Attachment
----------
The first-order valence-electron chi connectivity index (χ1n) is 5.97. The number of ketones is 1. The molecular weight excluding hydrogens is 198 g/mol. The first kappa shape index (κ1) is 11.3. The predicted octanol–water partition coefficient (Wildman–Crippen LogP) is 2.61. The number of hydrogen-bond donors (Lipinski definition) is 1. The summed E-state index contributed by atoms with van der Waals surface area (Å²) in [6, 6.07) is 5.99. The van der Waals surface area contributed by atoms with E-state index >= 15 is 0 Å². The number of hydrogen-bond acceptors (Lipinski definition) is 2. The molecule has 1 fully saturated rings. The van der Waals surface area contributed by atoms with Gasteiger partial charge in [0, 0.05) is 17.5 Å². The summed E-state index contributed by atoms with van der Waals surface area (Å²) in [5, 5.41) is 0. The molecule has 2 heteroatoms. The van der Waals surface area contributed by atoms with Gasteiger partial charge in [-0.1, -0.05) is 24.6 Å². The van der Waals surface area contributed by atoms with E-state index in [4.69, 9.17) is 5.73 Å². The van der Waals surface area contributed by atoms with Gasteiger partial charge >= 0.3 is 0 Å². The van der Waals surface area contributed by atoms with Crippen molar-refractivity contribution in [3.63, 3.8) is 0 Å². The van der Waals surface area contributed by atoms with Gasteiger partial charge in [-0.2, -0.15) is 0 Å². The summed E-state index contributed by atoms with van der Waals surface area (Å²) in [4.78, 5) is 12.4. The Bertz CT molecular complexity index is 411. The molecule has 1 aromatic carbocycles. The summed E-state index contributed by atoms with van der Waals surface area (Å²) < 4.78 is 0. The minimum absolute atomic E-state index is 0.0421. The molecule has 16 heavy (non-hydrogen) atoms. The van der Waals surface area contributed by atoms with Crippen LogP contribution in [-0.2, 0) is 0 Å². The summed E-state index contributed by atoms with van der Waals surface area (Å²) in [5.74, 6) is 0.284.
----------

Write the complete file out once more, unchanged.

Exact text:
The first-order valence-electron chi connectivity index (χ1n) is 5.97. The number of ketones is 1. The molecular weight excluding hydrogens is 198 g/mol. The first kappa shape index (κ1) is 11.3. The predicted octanol–water partition coefficient (Wildman–Crippen LogP) is 2.61. The number of hydrogen-bond donors (Lipinski definition) is 1. The summed E-state index contributed by atoms with van der Waals surface area (Å²) in [6, 6.07) is 5.99. The van der Waals surface area contributed by atoms with E-state index >= 15 is 0 Å². The number of hydrogen-bond acceptors (Lipinski definition) is 2. The molecule has 1 fully saturated rings. The van der Waals surface area contributed by atoms with Gasteiger partial charge in [0, 0.05) is 17.5 Å². The summed E-state index contributed by atoms with van der Waals surface area (Å²) in [5, 5.41) is 0. The molecule has 2 heteroatoms. The van der Waals surface area contributed by atoms with Gasteiger partial charge in [-0.1, -0.05) is 24.6 Å². The van der Waals surface area contributed by atoms with E-state index in [4.69, 9.17) is 5.73 Å². The van der Waals surface area contributed by atoms with Gasteiger partial charge >= 0.3 is 0 Å². The van der Waals surface area contributed by atoms with Crippen molar-refractivity contribution in [3.63, 3.8) is 0 Å². The van der Waals surface area contributed by atoms with Gasteiger partial charge in [-0.2, -0.15) is 0 Å². The summed E-state index contributed by atoms with van der Waals surface area (Å²) in [4.78, 5) is 12.4. The Bertz CT molecular complexity index is 411. The molecule has 1 aromatic carbocycles. The summed E-state index contributed by atoms with van der Waals surface area (Å²) < 4.78 is 0. The minimum absolute atomic E-state index is 0.0421. The molecule has 16 heavy (non-hydrogen) atoms. The van der Waals surface area contributed by atoms with Crippen LogP contribution in [-0.2, 0) is 0 Å². The summed E-state index contributed by atoms with van der Waals surface area (Å²) in [5.74, 6) is 0.284.